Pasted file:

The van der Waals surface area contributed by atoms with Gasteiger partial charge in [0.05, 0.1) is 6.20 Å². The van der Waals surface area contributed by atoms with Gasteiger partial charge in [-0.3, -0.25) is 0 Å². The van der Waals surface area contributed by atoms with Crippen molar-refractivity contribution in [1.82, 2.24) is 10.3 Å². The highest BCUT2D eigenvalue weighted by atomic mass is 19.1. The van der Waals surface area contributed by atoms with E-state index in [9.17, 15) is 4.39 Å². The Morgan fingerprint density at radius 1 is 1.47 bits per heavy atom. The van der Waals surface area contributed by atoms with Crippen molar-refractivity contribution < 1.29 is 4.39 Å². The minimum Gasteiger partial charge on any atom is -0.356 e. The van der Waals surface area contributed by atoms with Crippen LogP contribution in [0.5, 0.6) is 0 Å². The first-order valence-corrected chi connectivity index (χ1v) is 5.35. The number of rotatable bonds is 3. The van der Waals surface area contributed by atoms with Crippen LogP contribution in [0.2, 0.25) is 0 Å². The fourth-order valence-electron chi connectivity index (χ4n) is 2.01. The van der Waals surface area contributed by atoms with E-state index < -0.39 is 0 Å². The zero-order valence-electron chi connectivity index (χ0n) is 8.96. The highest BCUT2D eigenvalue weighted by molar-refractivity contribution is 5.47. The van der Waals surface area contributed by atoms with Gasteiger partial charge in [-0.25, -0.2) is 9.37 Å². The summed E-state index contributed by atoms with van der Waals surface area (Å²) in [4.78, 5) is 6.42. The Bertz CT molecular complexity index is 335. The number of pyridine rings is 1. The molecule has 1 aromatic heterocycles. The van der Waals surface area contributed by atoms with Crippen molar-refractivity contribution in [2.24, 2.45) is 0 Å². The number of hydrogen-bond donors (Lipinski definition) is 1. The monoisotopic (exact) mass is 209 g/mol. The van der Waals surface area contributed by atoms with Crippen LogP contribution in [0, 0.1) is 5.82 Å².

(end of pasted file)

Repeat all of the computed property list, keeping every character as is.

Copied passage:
The van der Waals surface area contributed by atoms with Gasteiger partial charge in [0.05, 0.1) is 6.20 Å². The van der Waals surface area contributed by atoms with Gasteiger partial charge in [-0.3, -0.25) is 0 Å². The van der Waals surface area contributed by atoms with Crippen molar-refractivity contribution in [1.82, 2.24) is 10.3 Å². The highest BCUT2D eigenvalue weighted by atomic mass is 19.1. The van der Waals surface area contributed by atoms with E-state index in [9.17, 15) is 4.39 Å². The Morgan fingerprint density at radius 1 is 1.47 bits per heavy atom. The van der Waals surface area contributed by atoms with Crippen molar-refractivity contribution < 1.29 is 4.39 Å². The minimum Gasteiger partial charge on any atom is -0.356 e. The van der Waals surface area contributed by atoms with Crippen LogP contribution in [0.5, 0.6) is 0 Å². The first-order valence-corrected chi connectivity index (χ1v) is 5.35. The number of rotatable bonds is 3. The van der Waals surface area contributed by atoms with Crippen LogP contribution in [0.2, 0.25) is 0 Å². The fourth-order valence-electron chi connectivity index (χ4n) is 2.01. The van der Waals surface area contributed by atoms with E-state index < -0.39 is 0 Å². The zero-order valence-electron chi connectivity index (χ0n) is 8.96. The highest BCUT2D eigenvalue weighted by molar-refractivity contribution is 5.47. The van der Waals surface area contributed by atoms with Gasteiger partial charge in [-0.25, -0.2) is 9.37 Å². The summed E-state index contributed by atoms with van der Waals surface area (Å²) in [4.78, 5) is 6.42. The Bertz CT molecular complexity index is 335. The number of pyridine rings is 1. The molecule has 1 aromatic heterocycles. The van der Waals surface area contributed by atoms with Crippen molar-refractivity contribution in [2.24, 2.45) is 0 Å². The number of hydrogen-bond donors (Lipinski definition) is 1. The monoisotopic (exact) mass is 209 g/mol. The van der Waals surface area contributed by atoms with Crippen LogP contribution in [0, 0.1) is 5.82 Å².